I know for myself, I was kind of stagnant at points during the game, Tokoto said. And theres things, looking at film, that I could have done differently. Moving in the zone, instead of just saying stagnant, moving around the perimeter. So there are weak points in the zone that theyre playing. So hopefully we can exploit them.
A top defense
Therein lies the challenge. The fundamentals of Syracuses zone havent changed much over the years. The principles are still the same, and Boeheim is reliant, as always, on tall, lanky players who can disrupt passes with their athleticism and length.
As usual, Syracuse ranks near the top nationally in fewest points allowed per game. The Orange have surrendered an average of 59.3 12th fewest in the nation. Syracuse ranked 20th nationally in that category last season, and 32nd the season before that.
Duke coach Mike Krzyzewski, who nine years ago selected Boeheim to be an assistant coach on the U.S. national team, said earlier this week that Syracuses zone this year might be more difficult than usual because of the Oranges length and athleticism on the wing.
C.J. Fair and Jerami Grant are a pair of 6-foot-8 forwards with enviable range and wingspan. They are the kind of athletes that seem a perfect fit for Boeheims version of the 2-3 zone.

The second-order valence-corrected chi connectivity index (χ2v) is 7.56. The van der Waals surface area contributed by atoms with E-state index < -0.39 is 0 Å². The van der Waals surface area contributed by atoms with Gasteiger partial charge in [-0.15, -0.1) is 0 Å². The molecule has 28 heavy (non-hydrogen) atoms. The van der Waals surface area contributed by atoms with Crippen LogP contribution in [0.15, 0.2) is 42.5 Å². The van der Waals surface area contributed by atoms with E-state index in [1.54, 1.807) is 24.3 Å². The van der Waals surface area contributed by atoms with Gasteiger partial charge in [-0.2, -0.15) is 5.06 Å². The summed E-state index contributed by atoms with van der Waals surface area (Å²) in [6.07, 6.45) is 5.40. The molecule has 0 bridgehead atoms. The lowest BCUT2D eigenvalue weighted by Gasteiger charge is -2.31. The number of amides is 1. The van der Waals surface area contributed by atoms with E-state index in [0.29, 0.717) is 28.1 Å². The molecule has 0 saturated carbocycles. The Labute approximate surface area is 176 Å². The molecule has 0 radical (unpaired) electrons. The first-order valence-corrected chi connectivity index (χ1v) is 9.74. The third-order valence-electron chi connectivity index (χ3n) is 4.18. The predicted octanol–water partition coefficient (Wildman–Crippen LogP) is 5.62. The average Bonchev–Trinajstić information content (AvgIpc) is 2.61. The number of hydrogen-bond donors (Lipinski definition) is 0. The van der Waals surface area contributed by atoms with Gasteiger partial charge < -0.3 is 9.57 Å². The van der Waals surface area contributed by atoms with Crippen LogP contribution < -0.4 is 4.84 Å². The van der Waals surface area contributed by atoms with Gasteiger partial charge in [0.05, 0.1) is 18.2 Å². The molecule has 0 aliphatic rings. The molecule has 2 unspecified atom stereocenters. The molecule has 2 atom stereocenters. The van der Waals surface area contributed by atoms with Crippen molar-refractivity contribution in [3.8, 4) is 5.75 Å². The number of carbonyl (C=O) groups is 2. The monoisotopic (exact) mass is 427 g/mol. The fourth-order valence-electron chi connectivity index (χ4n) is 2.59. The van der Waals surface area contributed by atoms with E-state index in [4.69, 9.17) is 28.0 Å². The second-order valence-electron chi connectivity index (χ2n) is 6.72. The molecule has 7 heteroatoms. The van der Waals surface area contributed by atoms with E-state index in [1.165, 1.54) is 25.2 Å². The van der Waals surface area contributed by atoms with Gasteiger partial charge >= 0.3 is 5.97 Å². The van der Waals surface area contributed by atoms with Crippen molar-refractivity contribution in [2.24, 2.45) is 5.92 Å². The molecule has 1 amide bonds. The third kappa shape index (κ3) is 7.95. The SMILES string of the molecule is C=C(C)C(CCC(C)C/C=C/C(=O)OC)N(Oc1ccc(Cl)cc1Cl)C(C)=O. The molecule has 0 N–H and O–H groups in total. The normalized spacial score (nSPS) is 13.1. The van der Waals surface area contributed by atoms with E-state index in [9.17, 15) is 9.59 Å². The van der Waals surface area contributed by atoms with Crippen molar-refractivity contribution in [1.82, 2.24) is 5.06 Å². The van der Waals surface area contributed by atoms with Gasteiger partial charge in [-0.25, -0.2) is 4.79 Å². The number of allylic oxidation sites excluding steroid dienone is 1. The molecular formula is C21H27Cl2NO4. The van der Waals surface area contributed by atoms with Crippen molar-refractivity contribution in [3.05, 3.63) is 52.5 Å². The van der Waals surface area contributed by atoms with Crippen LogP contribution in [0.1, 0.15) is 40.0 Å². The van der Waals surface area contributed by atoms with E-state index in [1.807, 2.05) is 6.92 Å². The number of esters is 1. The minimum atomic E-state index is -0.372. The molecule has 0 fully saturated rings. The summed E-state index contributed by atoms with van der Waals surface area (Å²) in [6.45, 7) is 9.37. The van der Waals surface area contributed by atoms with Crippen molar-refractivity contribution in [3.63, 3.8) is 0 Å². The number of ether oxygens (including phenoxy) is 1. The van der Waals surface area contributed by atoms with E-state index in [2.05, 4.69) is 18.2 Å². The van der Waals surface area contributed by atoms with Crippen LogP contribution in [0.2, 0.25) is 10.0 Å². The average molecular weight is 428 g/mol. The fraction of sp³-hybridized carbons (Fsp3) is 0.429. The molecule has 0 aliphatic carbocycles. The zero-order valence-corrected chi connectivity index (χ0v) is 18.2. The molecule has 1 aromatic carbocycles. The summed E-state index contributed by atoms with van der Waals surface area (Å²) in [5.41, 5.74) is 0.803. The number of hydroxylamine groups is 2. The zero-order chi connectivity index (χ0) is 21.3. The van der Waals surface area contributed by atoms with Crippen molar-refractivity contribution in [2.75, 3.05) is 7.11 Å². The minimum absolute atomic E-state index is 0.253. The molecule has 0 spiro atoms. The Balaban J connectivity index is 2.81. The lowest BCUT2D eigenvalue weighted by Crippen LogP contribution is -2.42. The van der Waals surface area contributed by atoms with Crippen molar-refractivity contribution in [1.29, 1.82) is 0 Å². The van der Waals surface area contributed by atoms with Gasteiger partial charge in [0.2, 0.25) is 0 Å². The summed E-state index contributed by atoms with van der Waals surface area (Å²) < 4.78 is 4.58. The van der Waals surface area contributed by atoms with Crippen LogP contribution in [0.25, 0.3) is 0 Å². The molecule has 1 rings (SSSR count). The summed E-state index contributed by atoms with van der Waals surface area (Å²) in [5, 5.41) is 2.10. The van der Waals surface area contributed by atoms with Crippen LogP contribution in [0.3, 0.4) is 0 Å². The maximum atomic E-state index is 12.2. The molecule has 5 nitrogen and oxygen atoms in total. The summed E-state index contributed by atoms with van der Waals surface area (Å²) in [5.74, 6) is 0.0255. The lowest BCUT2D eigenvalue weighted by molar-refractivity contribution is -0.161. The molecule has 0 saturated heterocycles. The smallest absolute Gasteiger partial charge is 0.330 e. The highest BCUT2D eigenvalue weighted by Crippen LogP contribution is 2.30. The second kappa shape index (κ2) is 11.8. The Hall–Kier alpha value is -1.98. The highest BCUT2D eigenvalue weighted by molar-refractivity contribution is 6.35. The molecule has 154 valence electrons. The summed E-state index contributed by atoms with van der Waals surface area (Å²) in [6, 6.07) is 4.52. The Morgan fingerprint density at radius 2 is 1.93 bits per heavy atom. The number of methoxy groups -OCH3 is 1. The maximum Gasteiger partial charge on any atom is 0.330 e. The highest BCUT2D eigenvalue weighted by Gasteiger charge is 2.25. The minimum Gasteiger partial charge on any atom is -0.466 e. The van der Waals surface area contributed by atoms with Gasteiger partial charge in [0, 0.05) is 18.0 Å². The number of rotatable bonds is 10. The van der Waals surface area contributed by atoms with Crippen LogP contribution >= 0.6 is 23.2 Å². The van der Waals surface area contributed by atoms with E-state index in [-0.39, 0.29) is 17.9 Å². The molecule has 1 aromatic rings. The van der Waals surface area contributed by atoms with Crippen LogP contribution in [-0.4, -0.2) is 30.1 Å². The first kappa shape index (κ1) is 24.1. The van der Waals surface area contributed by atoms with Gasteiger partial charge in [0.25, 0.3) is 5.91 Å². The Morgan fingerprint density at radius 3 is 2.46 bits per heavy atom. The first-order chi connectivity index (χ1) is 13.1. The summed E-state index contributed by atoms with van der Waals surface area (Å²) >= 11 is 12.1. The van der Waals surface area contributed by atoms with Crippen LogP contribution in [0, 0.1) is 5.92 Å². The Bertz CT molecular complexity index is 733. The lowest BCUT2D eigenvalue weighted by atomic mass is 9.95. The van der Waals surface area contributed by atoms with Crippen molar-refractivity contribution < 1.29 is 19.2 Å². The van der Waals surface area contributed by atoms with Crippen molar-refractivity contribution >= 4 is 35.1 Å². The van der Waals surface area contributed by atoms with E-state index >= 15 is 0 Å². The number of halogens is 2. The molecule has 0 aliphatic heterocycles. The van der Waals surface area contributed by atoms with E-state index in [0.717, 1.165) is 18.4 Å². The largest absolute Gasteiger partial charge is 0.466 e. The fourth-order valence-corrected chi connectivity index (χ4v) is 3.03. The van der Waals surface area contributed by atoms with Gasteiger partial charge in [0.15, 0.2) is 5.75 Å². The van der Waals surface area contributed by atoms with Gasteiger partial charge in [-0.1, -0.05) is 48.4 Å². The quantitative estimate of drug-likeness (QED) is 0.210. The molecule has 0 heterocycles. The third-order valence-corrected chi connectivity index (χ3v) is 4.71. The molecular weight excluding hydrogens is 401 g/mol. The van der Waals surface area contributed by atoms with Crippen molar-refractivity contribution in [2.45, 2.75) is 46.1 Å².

His zone is better the longer the players and the more experienced players he has, Krzyzewski said. And this particular team, when you have your two best players on those wings, in Grant and Fair, you know you have two of the better players in the country, and really long athletes.
Krzyzewski is well-versed in Syracuses zone after working with Boeheim for so many years on the national team. Williams, too, has plenty of experience against it. His final game at Kansas, in the 2003 NCAA tournament final, was a loss to Syracuse.
We had a great game offensively, Williams said. They still won the game. But we shot a great percentage against it and got to the free throw line. We didnt make very many free throws. And then weve had other games where we have been terrible against it.
Williams on Saturday will be seeking a balance. If the Tar Heels are successful on the perimeter, that could open things up more on the inside for Brice Johnson and Kennedy Meeks. Conversely, if UNC can work the ball on the inside, it could open up more outside shots.
Taking away the middle of the post, though, is what Boeheims zone is designed to do.
Theres not going to be much post play (against them), so you have to hope your guys make some shots, said Kemba Walker, the Charlotte Bobcats guard who played against Syracuse when he wasat Connecticut from 2008-2011. And you have to penetrate enough to find some others. You have to have a complete game to beat those guys.
UNC has lacked those recently. After the Tar Heels loss against Miami on Wednesday night, Williams said he was at his lowest point mentally.
He stood by that assessment Friday, yet he seemed to be in a more jovial mood. The prospect of teaching his players how to effectively execute against a defense theyd never seen before appeared to energize him.
We cant simulate in practice what they have because we dont have those kinds of guys on our blue show team, Williams said, referring to a group of walk-ons and other sparingly used reserves. But were going to work on it some more today.
If I could get my club to play zone defense like that, I wouldnt ever play man to man, either, especially with the new rules that we have now.
Staff Writer Rick Bonnell contributed to this report.
Carter: 919-829-8944; Twitter: @_andrewcarter